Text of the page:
A percentage may differ from an advanced amount. Because an MCA lender charges a factor in addition to the funds they advance you, the total will be greater than the original sum. This sum can sometimes be far greater than the interest rate on other types of loans.
A daily amount will have to be kept back from your credit card transactions while you’re working to pay off your merchant cash advance. Before applying for a merchant cash advance, assess your sales and see if they’re sufficient to cover the repayment period.
Merchant Cash Advance Vs. Business Loans
It’s not always clear how merchant cash advances are priced, making it difficult to compare them with business loans. A loan’s interest is calculated differently from an advance. An advance charges all interest on the whole amount up front, whereas a loan charges interest on a smaller portion of the total each month as the principal is repaid.
So, say for example that a $30,000 charge for a $10,000 advance is not equal to a 30 percent annual percentage rate (APR) business loan. The effective rate is actually much lower. Instead, it’s closer to a 50% APR. The effective rate can be considerably greater with additional costs.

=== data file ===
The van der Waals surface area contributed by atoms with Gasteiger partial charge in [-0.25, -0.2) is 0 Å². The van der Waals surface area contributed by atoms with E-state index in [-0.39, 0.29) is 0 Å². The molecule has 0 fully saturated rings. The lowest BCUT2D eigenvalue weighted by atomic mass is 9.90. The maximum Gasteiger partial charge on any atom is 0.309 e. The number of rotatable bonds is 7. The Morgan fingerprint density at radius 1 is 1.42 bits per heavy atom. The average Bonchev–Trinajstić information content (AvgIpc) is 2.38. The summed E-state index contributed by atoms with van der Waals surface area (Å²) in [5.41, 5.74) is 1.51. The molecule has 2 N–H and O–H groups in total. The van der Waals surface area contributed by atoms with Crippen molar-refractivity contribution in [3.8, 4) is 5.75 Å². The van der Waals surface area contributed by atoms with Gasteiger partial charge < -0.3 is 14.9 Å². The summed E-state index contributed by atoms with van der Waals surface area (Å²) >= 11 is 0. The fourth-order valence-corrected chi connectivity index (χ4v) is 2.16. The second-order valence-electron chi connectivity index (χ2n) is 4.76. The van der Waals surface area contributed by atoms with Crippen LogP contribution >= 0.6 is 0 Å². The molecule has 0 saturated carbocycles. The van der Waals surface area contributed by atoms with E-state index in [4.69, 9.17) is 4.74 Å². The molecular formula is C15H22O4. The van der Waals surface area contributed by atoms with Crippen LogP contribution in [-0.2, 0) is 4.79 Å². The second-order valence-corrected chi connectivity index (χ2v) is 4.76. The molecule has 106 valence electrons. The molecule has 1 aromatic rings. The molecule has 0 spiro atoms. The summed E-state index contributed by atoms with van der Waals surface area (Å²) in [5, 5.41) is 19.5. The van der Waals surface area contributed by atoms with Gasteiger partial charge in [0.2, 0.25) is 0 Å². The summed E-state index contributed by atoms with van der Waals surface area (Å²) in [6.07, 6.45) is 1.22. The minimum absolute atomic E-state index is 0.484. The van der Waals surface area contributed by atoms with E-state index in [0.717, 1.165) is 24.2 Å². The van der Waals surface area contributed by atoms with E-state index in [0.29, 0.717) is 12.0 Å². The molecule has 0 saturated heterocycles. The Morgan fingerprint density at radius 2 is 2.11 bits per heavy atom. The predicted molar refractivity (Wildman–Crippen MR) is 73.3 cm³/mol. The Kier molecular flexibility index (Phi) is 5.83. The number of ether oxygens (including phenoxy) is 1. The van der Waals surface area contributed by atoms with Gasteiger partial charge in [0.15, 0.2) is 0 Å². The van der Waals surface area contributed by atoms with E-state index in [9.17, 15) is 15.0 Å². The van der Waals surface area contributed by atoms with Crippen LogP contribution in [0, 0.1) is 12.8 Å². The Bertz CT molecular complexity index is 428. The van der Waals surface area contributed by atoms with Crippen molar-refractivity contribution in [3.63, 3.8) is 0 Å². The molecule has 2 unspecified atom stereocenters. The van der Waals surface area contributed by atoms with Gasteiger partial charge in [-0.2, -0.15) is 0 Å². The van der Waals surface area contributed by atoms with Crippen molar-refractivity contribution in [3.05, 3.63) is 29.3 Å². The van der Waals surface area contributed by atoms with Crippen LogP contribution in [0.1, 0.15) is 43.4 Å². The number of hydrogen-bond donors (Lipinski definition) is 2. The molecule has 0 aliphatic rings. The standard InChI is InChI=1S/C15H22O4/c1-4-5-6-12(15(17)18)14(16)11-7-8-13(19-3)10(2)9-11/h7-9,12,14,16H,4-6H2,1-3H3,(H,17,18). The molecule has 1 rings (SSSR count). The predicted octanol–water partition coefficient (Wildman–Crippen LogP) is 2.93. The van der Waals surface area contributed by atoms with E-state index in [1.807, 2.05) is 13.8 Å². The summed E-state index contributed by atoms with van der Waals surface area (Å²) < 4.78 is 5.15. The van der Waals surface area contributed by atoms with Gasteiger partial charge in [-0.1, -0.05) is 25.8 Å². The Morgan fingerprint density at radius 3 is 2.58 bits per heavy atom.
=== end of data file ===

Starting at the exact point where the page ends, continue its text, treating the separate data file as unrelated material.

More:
Advances are used for short-term requirements such as purchasing inventory, and they’re the most appropriate form of finance for such situations. The majority are intended to be repaid over six to 24 months. Unlike other loans, paying off a merchant cash advance early will not save you money. The interest rate is the same whether the full term to repay the loan takes place or if it takes a shorter or longer period.
Because an advance does not need to be paid back in monthly installments, a company will pay more when sales are good and less when sales fall. This can assist businesses to avoid cash shortages that might occur more frequently with set monthly payments.
Overall, a business loan is often less expensive than a merchant cash advance. Before taking an advance, it’s a good idea to check to see whether a business loan is available. For instance, some merchant cash advance users could qualify for SBA-backed loans carrying a rate of 7 percent. Although a merchant cash advance can be tempting, there are numerous pitfalls that can leave small business owners in poor financial shape
MCA’s Pros and Cons
- Funding Speed